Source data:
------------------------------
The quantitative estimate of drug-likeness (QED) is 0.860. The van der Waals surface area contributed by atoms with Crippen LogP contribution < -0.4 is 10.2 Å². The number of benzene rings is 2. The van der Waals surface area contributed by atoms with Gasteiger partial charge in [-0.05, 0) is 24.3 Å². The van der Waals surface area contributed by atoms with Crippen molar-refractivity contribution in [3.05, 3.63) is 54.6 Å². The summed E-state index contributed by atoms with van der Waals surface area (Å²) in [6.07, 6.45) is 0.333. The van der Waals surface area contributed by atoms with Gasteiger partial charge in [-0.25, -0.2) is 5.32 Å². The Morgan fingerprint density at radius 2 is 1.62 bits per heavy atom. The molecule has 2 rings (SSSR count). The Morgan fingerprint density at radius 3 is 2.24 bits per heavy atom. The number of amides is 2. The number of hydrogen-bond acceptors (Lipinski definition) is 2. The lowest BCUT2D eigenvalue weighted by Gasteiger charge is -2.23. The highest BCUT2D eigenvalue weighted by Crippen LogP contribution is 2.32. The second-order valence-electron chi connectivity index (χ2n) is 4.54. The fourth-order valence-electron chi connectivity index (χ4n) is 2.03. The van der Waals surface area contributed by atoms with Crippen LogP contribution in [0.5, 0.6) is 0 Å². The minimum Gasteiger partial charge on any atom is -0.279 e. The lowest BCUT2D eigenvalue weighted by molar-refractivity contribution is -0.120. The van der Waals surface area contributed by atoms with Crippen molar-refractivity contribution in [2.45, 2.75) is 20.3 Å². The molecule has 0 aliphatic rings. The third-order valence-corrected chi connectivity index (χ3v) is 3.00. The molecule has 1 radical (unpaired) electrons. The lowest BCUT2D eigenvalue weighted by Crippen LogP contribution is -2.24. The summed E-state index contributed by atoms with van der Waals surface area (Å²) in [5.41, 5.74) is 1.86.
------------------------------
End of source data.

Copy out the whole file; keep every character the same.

The quantitative estimate of drug-likeness (QED) is 0.860. The van der Waals surface area contributed by atoms with Crippen LogP contribution < -0.4 is 10.2 Å². The number of benzene rings is 2. The van der Waals surface area contributed by atoms with Gasteiger partial charge in [-0.05, 0) is 24.3 Å². The van der Waals surface area contributed by atoms with Crippen molar-refractivity contribution in [3.05, 3.63) is 54.6 Å². The summed E-state index contributed by atoms with van der Waals surface area (Å²) in [6.07, 6.45) is 0.333. The van der Waals surface area contributed by atoms with Gasteiger partial charge in [-0.25, -0.2) is 5.32 Å². The Morgan fingerprint density at radius 2 is 1.62 bits per heavy atom. The molecule has 2 rings (SSSR count). The Morgan fingerprint density at radius 3 is 2.24 bits per heavy atom. The number of amides is 2. The number of hydrogen-bond acceptors (Lipinski definition) is 2. The lowest BCUT2D eigenvalue weighted by Gasteiger charge is -2.23. The highest BCUT2D eigenvalue weighted by Crippen LogP contribution is 2.32. The second-order valence-electron chi connectivity index (χ2n) is 4.54. The fourth-order valence-electron chi connectivity index (χ4n) is 2.03. The van der Waals surface area contributed by atoms with Crippen LogP contribution in [0.5, 0.6) is 0 Å². The minimum Gasteiger partial charge on any atom is -0.279 e. The lowest BCUT2D eigenvalue weighted by molar-refractivity contribution is -0.120. The van der Waals surface area contributed by atoms with Crippen molar-refractivity contribution in [2.45, 2.75) is 20.3 Å². The molecule has 0 aliphatic rings. The third-order valence-corrected chi connectivity index (χ3v) is 3.00. The molecule has 1 radical (unpaired) electrons. The lowest BCUT2D eigenvalue weighted by Crippen LogP contribution is -2.24. The summed E-state index contributed by atoms with van der Waals surface area (Å²) in [5.41, 5.74) is 1.86.